Essays on informality and social protection in developing countries
There are various self-reinforcing mechanisms that link informality with lack of social protection. When entitlements of social protection are determined by the formal employment status, informal workers are excluded by definition from those entitlements; on the other hand, informality hinders the establishment of tax-funded and citizenship-based social protection systems, because raising taxes from the informal sector is difficult. In this way, informality allows formal firms and the state to withdraw from their responsibility in guaranteeing the provisioning and economic security of the whole population. Meanwhile, the low and unstable incomes of informal workers make them unable to finance their own social protection. Therefore, reducing informality and extending social protection to informal workers is a priority challenge for developing countries, to which these have responded by expanding social assistance programs of subsidies, monetary transfers, in-kind benefits, and other types of support for informal workers and the poor.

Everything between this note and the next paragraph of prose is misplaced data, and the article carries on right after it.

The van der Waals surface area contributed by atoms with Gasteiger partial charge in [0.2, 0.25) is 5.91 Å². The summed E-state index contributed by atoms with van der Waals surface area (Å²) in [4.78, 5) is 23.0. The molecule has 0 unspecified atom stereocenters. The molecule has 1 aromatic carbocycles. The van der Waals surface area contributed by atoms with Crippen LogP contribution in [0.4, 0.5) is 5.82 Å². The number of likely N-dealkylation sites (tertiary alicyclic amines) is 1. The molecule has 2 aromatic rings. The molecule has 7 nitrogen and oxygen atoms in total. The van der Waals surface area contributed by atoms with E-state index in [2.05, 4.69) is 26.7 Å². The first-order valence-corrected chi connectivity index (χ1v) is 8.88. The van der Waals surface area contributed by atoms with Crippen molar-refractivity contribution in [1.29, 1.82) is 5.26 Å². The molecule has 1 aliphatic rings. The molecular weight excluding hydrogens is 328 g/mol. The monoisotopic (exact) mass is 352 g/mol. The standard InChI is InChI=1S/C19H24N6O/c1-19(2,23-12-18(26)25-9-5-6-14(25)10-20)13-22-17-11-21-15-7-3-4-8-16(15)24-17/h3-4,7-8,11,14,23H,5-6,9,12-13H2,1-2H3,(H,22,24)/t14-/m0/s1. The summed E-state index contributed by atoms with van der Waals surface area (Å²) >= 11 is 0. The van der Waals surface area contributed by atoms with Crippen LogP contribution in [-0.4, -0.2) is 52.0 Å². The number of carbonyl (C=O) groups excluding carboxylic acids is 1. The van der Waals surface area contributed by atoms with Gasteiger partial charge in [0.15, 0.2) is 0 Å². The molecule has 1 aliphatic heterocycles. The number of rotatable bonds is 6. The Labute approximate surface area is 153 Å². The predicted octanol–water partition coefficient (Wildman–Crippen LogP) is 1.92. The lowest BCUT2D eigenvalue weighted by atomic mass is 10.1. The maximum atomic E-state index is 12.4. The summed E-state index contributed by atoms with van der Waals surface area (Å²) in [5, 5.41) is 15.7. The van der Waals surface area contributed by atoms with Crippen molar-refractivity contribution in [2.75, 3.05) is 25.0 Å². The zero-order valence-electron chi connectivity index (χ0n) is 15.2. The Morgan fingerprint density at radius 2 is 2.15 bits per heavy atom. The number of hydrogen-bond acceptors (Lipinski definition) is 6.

However, what governments can achieve in that way is limited, given the sizable scale of informality and the low levels of income and institutional capacity in these countries. Consequently, there is still a large deficit in access to social protection worldwide, which in any case means low-quality social services and small benefits for most people. In the meantime, a double fragmentation has emerged: labor markets and social protection systems are divided in various segregated tiers. It is likely that the two types of fragmentation might be reinforcing each other, but the explanations and possible solutions to this phenomenon depend on the particular worldviews and understandings of informality, social protection, and their interrelations.
Therefore, my purpose along these essays is twofold. First, to explore the theoretical underpinnings of analyses of the double fragmentation in economics, and to analyze how they condition the design of social policies in relation with informality. And second, to propose an alternative theoretical framework that allows for a better understanding of the problem, and to show that it can lead to alternative policy designs, capable of providing sufficient and comprehensive social protection for all in developing countries, irrespective of their employment status.